Acclaimed Fantasy Author Ursula K. Le Guin Dead at 88

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The immensely popular author Ursula K. Le Guin, died on Monday at her home in Portland at the age of 88. One thing that stands out about Le Guin's writing is her commitment to using the genres of science fiction and fantasy to not only reflect on our world, but to help us envision new ways of living. In 2017 she was voted into the American Academy of Arts and Letters after having won numerous awards, including the Hugo (voted by fans) and Nebula (voted by writers) awards for a single science fiction book twice.

Other prominent authors including Salman Rushdie, David Mitchell, Neil Gaiman and Iain Banks have cited her as an influence on their work, according to the Science Fiction Writers of America (SFWA).

In 1953 she married historian Charles Le Guin. She carved out such a distinctive voice that critic Harold Bloom placed her in the pantheon of fantasy writers alongside J.R.R. Tolkien, while the Earthsea series is oft considered a precursor to J.K. Rowling's Harry Potter, as it tells of a boy-wizard in a quest against evil.

Le Guin is the author of dozens of books, including 20 novels, six collections of poetry and over 100 short stories. Literary Award, an annual literary prize for science fiction or fantasy that expands or explores our understanding of gender. She inspired generations of writers and readers who understood that women on the page or in the world could be powerful, that humankind should exist in balance with nature, and that all artists should be treated fairly.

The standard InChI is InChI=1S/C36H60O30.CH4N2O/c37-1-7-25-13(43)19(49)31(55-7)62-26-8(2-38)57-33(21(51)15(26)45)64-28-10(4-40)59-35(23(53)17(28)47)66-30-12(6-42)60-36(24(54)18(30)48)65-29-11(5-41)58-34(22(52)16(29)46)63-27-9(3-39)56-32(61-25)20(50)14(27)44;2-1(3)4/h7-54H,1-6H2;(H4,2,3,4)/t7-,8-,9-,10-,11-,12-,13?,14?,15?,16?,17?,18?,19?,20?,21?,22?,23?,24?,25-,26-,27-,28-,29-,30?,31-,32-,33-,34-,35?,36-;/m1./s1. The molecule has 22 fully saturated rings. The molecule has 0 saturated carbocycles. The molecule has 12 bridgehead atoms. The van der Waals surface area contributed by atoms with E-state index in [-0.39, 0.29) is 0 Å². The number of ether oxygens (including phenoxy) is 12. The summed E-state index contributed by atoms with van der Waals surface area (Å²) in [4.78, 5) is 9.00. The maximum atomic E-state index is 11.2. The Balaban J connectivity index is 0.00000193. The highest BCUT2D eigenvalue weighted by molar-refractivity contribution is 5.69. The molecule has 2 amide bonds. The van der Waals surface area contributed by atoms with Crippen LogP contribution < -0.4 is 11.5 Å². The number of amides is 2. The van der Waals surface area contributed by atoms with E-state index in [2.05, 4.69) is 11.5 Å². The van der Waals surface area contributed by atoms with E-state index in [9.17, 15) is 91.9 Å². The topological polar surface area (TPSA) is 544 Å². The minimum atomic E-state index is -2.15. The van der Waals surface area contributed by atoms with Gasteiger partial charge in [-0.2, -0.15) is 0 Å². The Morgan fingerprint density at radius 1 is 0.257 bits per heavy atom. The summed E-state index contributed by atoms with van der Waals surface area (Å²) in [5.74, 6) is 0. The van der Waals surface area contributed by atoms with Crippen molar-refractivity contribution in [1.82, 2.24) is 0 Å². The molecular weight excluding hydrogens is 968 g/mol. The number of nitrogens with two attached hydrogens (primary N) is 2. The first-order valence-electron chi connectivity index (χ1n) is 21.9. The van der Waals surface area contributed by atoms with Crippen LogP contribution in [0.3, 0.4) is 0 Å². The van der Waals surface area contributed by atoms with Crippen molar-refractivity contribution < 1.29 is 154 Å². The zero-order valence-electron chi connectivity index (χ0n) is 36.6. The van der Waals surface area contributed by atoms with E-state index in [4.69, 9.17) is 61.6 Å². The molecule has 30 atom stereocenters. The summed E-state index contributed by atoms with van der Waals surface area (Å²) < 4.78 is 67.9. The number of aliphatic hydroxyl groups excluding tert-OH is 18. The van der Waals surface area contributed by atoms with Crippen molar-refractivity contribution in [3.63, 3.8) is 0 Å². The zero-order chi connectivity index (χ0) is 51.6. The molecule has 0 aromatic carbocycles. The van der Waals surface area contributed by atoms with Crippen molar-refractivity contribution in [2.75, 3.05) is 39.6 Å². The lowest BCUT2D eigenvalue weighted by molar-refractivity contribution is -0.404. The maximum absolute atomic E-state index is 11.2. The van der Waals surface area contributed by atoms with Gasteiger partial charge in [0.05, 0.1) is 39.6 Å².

Born Ursula Kroeber in Berkeley, California, in 1929, she was the youngest of four children and the only daughter of two anthropologists, Alfred L. Kroeber and Theodora Quinn Kroeber. "Her EARTHSEA books are a revelation", Hale tweeted. Before submitting it to her editor, I ran it by her. Creating an androgynous people, who only become male or female once a month in order to procreate, gave Le Guin the opportunity to write the iconoclastic sentence: "The king was pregnant", and to also question how language shapes our prejudices. Three years later, her break-out novel, The Left Hand of Darkness, provided a jolt to the genre and changed the course of science fiction.

To my mind, Le Guin's best book was her deceptively slim novella The Lathe of Heaven (1971).

She submitted her first science fiction work to a magazine in 1940, at the age of 11, and...

Le Guin's books have sold millions of copies across the globe and have also won her several prestigious awards. Her family confirmed the news of her death via the author's official Twitter account. The novel featured the staples of science fiction-spaceships, aliens, imaginary planets-but it was a galaxy far, far away from the mindless action flicks I'd seen at that point. You know, there were very few women writing sci-fi and fantasy in the '60s when she first began to publish. "I'll be re-reading her for the rest of my life".

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